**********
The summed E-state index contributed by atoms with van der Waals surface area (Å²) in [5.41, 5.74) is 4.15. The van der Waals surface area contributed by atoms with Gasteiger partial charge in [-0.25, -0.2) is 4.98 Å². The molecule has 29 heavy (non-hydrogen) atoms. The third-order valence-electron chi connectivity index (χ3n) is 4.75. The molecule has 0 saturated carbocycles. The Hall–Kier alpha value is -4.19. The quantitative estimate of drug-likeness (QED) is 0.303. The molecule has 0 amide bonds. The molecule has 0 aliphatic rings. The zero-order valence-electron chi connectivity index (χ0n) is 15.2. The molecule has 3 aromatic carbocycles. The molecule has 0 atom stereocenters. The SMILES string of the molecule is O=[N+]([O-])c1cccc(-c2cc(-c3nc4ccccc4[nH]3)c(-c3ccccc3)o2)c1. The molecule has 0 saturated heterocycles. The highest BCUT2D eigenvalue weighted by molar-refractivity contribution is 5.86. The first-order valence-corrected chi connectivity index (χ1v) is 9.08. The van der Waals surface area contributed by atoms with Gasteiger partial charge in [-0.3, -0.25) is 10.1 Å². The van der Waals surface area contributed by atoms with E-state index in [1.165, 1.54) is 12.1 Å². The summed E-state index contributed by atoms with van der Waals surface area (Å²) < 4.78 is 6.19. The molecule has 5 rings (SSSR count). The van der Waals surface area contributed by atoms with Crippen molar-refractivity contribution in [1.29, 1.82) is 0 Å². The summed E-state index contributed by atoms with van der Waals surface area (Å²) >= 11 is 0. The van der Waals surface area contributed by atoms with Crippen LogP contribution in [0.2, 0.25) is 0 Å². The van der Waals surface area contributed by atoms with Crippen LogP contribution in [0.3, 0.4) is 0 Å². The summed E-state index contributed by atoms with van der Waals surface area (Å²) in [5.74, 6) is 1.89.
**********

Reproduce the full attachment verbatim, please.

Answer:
The summed E-state index contributed by atoms with van der Waals surface area (Å²) in [5.41, 5.74) is 4.15. The van der Waals surface area contributed by atoms with Gasteiger partial charge in [-0.25, -0.2) is 4.98 Å². The molecule has 29 heavy (non-hydrogen) atoms. The third-order valence-electron chi connectivity index (χ3n) is 4.75. The molecule has 0 saturated carbocycles. The Hall–Kier alpha value is -4.19. The quantitative estimate of drug-likeness (QED) is 0.303. The molecule has 0 amide bonds. The molecule has 0 aliphatic rings. The zero-order valence-electron chi connectivity index (χ0n) is 15.2. The molecule has 3 aromatic carbocycles. The molecule has 0 atom stereocenters. The SMILES string of the molecule is O=[N+]([O-])c1cccc(-c2cc(-c3nc4ccccc4[nH]3)c(-c3ccccc3)o2)c1. The molecule has 0 saturated heterocycles. The highest BCUT2D eigenvalue weighted by molar-refractivity contribution is 5.86. The first-order valence-corrected chi connectivity index (χ1v) is 9.08. The van der Waals surface area contributed by atoms with Gasteiger partial charge in [-0.3, -0.25) is 10.1 Å². The van der Waals surface area contributed by atoms with E-state index in [1.165, 1.54) is 12.1 Å². The summed E-state index contributed by atoms with van der Waals surface area (Å²) < 4.78 is 6.19. The molecule has 5 rings (SSSR count). The van der Waals surface area contributed by atoms with Crippen molar-refractivity contribution in [1.29, 1.82) is 0 Å². The summed E-state index contributed by atoms with van der Waals surface area (Å²) >= 11 is 0. The van der Waals surface area contributed by atoms with Crippen LogP contribution in [0.2, 0.25) is 0 Å². The van der Waals surface area contributed by atoms with Crippen LogP contribution in [0.3, 0.4) is 0 Å². The summed E-state index contributed by atoms with van der Waals surface area (Å²) in [5.74, 6) is 1.89.